Knowledge and practice of condom in preventing HIV/AIDS infection among commercial sex workers in three small towns of northwestern Ethiopia
AbstractBackground: HIV/AIDS is a serious problem in Ethiopia. Currently, about 2.6 million people are living with the virus. The majority of the studies on HIV/AIDS and condom use carried out elsewhere in this country have very much limited themselves in big urban centers. This study is aimed at investigation of the knowledge and use of condoms among commercial sex workers in the prevention of HIV/AIDS in three rural towns of northwestern Ethiopia.
Objectives: the objective of the study was to assess the knowledge and use of condom among commercial sex workers aged 15 to 49 in the prevention of HIV/AIDS. Moreover, the influence of selected factors on the use of condom was also aimed to be examined.
Methods: a cross-sectional study was conducted in Kola Duba, Chuahig and Dabat towns (rural towns) between October and December 1999. Data were collected from 317 commercial sex workers using a pre-tested questionnaire.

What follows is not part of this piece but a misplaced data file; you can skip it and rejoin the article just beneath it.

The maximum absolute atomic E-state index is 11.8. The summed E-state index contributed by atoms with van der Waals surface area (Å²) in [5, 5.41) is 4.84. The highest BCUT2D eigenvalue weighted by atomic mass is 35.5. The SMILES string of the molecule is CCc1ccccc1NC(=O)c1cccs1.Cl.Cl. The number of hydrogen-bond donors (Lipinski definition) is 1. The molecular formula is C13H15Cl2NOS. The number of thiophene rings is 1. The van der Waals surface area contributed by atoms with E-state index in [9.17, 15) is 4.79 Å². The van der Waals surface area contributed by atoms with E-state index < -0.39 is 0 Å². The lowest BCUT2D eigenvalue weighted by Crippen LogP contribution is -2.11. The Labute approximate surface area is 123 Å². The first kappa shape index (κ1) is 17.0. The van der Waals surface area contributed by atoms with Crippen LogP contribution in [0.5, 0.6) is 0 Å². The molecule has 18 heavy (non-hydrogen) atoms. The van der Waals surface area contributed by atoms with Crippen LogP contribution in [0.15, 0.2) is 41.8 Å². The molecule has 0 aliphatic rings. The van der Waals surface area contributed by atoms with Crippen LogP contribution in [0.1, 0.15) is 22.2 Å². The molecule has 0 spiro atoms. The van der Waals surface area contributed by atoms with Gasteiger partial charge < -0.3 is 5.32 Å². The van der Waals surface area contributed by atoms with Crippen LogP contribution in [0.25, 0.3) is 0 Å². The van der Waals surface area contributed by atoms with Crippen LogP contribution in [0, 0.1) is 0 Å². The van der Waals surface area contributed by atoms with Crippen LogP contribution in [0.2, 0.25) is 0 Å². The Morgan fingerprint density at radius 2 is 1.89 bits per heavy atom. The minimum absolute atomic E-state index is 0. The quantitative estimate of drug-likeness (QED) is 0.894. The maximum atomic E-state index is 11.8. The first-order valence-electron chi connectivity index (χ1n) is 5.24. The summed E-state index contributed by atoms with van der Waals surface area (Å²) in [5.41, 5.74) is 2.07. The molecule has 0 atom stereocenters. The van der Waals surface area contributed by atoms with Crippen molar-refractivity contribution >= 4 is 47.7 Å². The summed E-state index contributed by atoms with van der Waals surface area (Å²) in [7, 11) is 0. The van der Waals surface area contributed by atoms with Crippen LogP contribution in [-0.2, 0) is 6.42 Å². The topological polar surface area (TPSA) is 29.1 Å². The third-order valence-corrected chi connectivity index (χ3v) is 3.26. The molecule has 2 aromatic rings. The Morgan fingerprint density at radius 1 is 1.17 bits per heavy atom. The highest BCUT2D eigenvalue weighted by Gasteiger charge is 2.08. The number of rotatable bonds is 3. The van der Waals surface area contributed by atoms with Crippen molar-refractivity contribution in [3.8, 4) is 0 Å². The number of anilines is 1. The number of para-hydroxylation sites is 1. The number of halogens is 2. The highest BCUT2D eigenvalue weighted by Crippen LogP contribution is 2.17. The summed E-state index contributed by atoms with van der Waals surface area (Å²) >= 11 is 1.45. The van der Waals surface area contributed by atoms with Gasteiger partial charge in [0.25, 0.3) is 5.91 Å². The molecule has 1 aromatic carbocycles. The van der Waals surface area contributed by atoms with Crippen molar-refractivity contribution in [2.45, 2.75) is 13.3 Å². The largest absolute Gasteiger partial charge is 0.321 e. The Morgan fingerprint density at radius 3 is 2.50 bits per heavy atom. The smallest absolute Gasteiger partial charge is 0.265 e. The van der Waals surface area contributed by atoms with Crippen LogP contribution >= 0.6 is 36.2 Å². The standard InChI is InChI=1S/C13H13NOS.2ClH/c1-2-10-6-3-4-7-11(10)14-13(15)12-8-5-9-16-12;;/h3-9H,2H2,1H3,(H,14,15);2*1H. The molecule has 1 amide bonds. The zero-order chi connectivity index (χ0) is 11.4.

Results: the level of knowledge of commercial sex workers about HIV/AIDS (97.2%) and condom (96.2%) was stated to be very high compared to their experience of using condom (32.5%) in general and frequent use of condom (12.8%), in particular. Condoms were reported to be readily available at a fair (cheap) price. Among the partners of commercial sex workers who did not like to use condoms, the majority (81%) were farmers who come to those small towns from the surrounding rural areas. A higher condom use rate was observed as the level of educational status of commercial sex workers increased from lower to higher grades (trend test, P<.01).
Conclusion: Besides the initiation of poverty alleviation programmes, a more focused educational intervention for commercial sex workers of rural towns should be given due attention.
[Ethiop.J.Health Dev. 2002;16(3):277-286]